Media mogul Henry Dunbar has taught his two older daughters too well. In a lapse of judgment, he hands over his power to them, and they respond by placing him in an isolated sanatorium, as a business move, of course, and cutting loose his right hand man, Charlie Wilson. His youngest daughter by his second wife, his obviously favorite child, who rejected the family business, and he rejected in turn, searches for him out of love. In this modern day King Lear, the patriarch escapes with the assistance of an unreliable colleague, ending up in the rural wilderness during a mighty storm. Rage at the disloyalty of the turncoat daughters and the desire for forgiveness from his beloved youngest fuels his survival instincts. Henry not so much evolves as he makes a 180-degree turn to become a man understanding of his youngest daughter’s inclination toward family and away from money. Good and evil are clearly delineated by the two older, traitorous daughters and the youngest, all-loving daughter, easily explained by their different mothers. In his dangerous escapade, their father essentially switches sides, focusing immediately on reconciliation with the good daughter. Wilson aides in her search, never giving up on his employer and friend. In Shakespearean fashion, the inevitable happens, with good winning and losing.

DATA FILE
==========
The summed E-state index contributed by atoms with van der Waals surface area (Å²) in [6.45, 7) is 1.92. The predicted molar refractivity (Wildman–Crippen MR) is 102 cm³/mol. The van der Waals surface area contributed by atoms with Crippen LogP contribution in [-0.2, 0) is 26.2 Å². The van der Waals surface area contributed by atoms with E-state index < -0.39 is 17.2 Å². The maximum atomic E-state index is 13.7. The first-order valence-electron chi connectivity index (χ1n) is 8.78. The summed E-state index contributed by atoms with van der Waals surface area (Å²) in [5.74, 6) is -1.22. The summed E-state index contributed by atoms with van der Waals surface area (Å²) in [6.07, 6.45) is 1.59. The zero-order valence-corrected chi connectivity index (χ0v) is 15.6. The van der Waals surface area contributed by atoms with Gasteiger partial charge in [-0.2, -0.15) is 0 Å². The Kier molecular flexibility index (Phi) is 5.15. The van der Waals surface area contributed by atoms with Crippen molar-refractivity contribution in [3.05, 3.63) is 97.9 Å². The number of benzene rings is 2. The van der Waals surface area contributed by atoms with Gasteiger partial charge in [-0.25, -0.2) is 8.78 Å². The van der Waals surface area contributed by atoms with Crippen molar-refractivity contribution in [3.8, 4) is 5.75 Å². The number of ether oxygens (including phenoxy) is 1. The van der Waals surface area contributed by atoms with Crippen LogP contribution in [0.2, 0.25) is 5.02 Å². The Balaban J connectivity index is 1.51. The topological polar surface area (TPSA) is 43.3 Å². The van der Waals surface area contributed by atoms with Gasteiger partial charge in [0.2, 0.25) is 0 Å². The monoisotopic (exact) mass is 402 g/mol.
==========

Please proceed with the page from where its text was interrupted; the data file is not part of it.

Dear Reader need not be a Shakespeare fan to appreciate this novel. In fact, it may be more dramatic without the comparison. The treacherous daughters come off as one dimensional, making them great villains, though not complex characters. The lovable daughter seems more human, with her adulterous thoughts of Wilson’s son, a previous lover. Dunbar himself presents as a grand tragic figure of patriarchy self-sabotage, with redemption within his grasp.
I’m thankful to receive an advanced copy of this book through Blogging for Books.